Alena Grechishnikova | CSM
Discrete Fracture Networks in the Niobrara and Codell: from Outcrop Surveys to Subsurface Reservoir Models
Heterogeneity of an unconventional reservoir is one of the main factors affecting production. Well performance depends on the size and efficiency of interconnected fracture "plumbing system" developed during multistage hydraulic fracking. Complex natural fracture networks can significantly increase the size of the stimulated reservoir volume, provide additional surface area contact, and enhance permeability. To understand the complexity of natural fracture network within the Niobrara Formation a dataset comprised of fracture plane orientations and fracture intensity variations was acquired. The application of LIDAR (Light Detection and Ranging) and photogrammetry allowed for collection of a high fidelity, high confidence geotechnical dataset. The purpose was to use an outcrop as an analog to the subsurface for improved reservoir characterization. Multiple fracture sets were identified. Listric faults associated with negative flower structures show increased fracture intensity near the fault zones. Fracture sets remain consistent throughout the interbedded chalks, marls, and limestones. However, there is an apparent variability of fracture spacing associated with changes in lithology. In order to better analyze fracture patterns and fracture drivers a geological model consisting of structural framework, lithofacies model, and discrete fracture network (DFN) was developed. The information gained from modeling should serve to improve reservoir characterization in the subsurface and result in better well planning and placement.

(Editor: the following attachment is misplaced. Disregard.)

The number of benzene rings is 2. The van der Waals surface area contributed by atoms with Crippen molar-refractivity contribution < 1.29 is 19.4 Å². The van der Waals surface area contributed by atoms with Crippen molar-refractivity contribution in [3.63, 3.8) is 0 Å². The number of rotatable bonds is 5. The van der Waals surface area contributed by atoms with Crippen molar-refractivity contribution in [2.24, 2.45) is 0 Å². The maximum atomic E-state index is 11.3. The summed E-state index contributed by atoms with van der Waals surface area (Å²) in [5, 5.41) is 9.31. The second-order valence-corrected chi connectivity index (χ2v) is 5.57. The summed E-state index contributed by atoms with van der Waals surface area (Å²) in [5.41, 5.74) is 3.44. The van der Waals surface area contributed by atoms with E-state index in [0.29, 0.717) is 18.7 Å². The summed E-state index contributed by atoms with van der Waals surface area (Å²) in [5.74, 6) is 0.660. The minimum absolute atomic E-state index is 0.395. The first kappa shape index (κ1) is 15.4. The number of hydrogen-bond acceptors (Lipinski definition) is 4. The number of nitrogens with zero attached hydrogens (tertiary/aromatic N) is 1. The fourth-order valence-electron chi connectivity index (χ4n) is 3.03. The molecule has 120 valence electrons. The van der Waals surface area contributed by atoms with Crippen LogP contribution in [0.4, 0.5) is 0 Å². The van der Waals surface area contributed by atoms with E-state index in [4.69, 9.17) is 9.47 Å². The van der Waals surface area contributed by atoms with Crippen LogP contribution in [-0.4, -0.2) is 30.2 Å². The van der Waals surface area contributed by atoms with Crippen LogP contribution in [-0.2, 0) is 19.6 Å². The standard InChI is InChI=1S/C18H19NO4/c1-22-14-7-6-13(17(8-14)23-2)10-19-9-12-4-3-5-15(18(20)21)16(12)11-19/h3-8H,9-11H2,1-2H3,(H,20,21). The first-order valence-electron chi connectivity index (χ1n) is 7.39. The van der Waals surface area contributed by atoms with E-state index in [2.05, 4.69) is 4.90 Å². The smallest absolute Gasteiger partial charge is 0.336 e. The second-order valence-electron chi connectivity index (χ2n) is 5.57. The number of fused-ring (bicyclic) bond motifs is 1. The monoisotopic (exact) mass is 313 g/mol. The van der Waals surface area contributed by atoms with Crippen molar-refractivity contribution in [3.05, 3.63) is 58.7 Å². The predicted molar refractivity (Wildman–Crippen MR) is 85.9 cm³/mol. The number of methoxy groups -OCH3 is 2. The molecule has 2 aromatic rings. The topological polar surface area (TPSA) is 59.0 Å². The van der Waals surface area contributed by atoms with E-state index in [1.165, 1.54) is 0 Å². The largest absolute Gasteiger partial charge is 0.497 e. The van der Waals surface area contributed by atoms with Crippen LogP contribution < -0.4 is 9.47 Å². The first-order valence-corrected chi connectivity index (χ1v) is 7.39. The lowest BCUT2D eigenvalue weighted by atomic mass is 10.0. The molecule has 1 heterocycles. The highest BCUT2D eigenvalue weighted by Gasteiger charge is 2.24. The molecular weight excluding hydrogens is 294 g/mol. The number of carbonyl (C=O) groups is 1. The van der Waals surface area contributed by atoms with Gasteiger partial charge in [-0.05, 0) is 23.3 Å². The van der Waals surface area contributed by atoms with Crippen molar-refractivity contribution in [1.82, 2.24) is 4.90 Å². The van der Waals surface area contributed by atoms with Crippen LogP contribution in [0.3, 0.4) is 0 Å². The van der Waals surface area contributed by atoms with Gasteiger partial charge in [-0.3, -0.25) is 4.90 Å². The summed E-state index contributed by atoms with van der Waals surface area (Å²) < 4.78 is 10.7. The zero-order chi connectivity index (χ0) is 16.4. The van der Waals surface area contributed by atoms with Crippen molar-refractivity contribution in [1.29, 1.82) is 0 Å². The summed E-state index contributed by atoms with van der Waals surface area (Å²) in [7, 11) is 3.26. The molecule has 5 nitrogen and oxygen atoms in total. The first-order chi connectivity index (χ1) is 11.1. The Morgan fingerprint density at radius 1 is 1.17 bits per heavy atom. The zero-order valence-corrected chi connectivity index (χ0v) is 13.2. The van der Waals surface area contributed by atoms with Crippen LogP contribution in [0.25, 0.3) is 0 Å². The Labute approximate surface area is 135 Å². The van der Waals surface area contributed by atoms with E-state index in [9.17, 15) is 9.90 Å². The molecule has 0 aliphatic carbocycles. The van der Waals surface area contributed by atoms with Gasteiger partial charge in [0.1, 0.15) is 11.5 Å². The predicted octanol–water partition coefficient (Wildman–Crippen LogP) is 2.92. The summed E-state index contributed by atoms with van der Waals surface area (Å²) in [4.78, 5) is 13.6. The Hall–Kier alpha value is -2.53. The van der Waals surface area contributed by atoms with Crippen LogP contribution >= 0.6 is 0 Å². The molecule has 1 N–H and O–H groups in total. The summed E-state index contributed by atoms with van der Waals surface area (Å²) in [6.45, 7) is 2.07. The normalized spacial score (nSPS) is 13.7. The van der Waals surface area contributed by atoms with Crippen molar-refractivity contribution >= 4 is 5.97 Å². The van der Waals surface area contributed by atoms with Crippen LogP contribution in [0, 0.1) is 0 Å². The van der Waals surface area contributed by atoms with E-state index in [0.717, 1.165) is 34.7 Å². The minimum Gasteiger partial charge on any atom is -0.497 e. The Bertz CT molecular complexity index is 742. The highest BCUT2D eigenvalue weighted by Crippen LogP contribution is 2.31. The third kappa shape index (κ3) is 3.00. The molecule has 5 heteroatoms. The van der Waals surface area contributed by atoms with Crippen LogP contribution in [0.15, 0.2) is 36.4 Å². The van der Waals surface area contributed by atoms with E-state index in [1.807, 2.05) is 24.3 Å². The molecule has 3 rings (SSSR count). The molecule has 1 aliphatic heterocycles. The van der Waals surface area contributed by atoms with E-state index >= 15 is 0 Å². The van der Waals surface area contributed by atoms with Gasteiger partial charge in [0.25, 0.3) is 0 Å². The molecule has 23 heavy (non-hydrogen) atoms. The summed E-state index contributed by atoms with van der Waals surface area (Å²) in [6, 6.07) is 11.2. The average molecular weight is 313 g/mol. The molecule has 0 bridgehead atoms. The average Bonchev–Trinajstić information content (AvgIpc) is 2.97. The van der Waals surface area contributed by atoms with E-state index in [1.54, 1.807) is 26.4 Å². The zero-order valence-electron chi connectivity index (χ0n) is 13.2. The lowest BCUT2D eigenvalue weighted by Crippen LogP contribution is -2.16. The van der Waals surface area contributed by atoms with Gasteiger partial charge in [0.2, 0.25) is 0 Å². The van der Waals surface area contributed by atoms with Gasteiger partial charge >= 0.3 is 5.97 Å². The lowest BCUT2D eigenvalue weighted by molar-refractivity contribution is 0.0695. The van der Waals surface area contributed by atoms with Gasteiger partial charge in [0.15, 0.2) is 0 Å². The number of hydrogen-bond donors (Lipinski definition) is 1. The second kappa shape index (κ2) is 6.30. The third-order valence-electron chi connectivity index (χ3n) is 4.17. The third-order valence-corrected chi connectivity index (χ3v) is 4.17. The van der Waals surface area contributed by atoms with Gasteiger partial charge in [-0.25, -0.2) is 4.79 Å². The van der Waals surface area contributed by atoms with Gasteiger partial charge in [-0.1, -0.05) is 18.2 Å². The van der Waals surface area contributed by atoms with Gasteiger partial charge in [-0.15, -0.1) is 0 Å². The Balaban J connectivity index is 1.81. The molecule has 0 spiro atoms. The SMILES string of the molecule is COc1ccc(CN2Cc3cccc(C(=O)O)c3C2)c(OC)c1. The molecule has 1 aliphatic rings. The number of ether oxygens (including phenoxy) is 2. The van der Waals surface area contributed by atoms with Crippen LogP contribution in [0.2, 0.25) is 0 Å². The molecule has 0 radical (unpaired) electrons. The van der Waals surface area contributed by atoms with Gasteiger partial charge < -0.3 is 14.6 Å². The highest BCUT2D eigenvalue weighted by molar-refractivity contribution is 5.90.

Alena is currently a PhD candidate and a Research Assistant at Colorado School of Mines. Prior to joining School of Mines she obtained her Bachelor’s and Master’s Degrees in Geophysical Engineering from Gubkin State University of Oil and Gas, Moscow, Russia. Seismic interpretation and inversion became the area of her expertise after Alena earned a Master’s Degree in 2010 and proceeded with her professional career in the oil and gas industry. Her work experience includes 8 years with Gazprom, Schlumberger, ExxonMobil, Chevron, and Ursus E&P. Alena’s goal is successful integration of multidiscipline research teams of geoscience experts focused on reservoir characterization. She also developed and taught a new graduate level course at Colorado School of Mines (field trip, lectures, and labs). Course included field data collection and further application for the reservoir (geological) modeling. It was designed
to help students gain some experience working in multidisciplinary team by integrating geology, geophysics, and petroleum engineering. Alena’s research focus is natural fracture prediction and modeling for unconventional reservoirs. This includes understanding of fracture drivers (such as structural deformations and fracture prone facies) through the creation of geological model in order to identify the “sweet spots” for the Wattenberg Field. Her major interest is focused on the Facies and Fracture Models, incorporating petrophysics, rock physics, Discrete Fracture Networks (DFN), production data, seismic inversion results, and outcrop analysis along with the core interpretation.